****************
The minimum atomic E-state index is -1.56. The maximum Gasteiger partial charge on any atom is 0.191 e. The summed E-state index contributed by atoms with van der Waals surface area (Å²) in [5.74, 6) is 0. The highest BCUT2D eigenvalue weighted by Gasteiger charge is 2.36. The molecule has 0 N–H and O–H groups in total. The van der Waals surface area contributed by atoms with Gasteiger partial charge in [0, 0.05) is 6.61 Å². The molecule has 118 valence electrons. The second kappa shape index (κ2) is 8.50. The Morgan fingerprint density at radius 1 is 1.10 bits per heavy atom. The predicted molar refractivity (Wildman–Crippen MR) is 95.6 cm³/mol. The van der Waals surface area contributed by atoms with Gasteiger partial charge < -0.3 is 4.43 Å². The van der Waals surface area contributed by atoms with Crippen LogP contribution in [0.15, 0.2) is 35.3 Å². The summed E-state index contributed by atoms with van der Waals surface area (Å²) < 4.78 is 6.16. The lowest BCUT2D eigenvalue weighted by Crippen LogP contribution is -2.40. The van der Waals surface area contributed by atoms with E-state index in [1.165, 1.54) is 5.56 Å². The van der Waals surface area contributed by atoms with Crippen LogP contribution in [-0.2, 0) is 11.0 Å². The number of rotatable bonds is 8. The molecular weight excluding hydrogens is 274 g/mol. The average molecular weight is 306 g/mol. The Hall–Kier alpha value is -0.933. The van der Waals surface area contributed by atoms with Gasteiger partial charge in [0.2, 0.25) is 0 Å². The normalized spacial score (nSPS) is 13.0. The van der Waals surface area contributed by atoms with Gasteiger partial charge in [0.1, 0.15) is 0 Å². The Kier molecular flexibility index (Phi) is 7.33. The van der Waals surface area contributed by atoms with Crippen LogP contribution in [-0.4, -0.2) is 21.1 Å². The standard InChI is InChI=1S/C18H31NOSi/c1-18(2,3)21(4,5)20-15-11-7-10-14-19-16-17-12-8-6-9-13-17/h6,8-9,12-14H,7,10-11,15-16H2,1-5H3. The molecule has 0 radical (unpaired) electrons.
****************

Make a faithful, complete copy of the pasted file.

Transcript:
The minimum atomic E-state index is -1.56. The maximum Gasteiger partial charge on any atom is 0.191 e. The summed E-state index contributed by atoms with van der Waals surface area (Å²) in [5.74, 6) is 0. The highest BCUT2D eigenvalue weighted by Gasteiger charge is 2.36. The molecule has 0 N–H and O–H groups in total. The van der Waals surface area contributed by atoms with Gasteiger partial charge in [0, 0.05) is 6.61 Å². The molecule has 118 valence electrons. The second kappa shape index (κ2) is 8.50. The Morgan fingerprint density at radius 1 is 1.10 bits per heavy atom. The predicted molar refractivity (Wildman–Crippen MR) is 95.6 cm³/mol. The van der Waals surface area contributed by atoms with Gasteiger partial charge < -0.3 is 4.43 Å². The van der Waals surface area contributed by atoms with Crippen LogP contribution in [0.15, 0.2) is 35.3 Å². The summed E-state index contributed by atoms with van der Waals surface area (Å²) < 4.78 is 6.16. The lowest BCUT2D eigenvalue weighted by Crippen LogP contribution is -2.40. The van der Waals surface area contributed by atoms with E-state index in [1.165, 1.54) is 5.56 Å². The van der Waals surface area contributed by atoms with Crippen LogP contribution in [-0.2, 0) is 11.0 Å². The number of rotatable bonds is 8. The molecular weight excluding hydrogens is 274 g/mol. The average molecular weight is 306 g/mol. The Hall–Kier alpha value is -0.933. The van der Waals surface area contributed by atoms with Gasteiger partial charge in [0.2, 0.25) is 0 Å². The normalized spacial score (nSPS) is 13.0. The van der Waals surface area contributed by atoms with Gasteiger partial charge in [0.1, 0.15) is 0 Å². The Kier molecular flexibility index (Phi) is 7.33. The van der Waals surface area contributed by atoms with Crippen LogP contribution in [-0.4, -0.2) is 21.1 Å². The standard InChI is InChI=1S/C18H31NOSi/c1-18(2,3)21(4,5)20-15-11-7-10-14-19-16-17-12-8-6-9-13-17/h6,8-9,12-14H,7,10-11,15-16H2,1-5H3. The molecule has 0 radical (unpaired) electrons.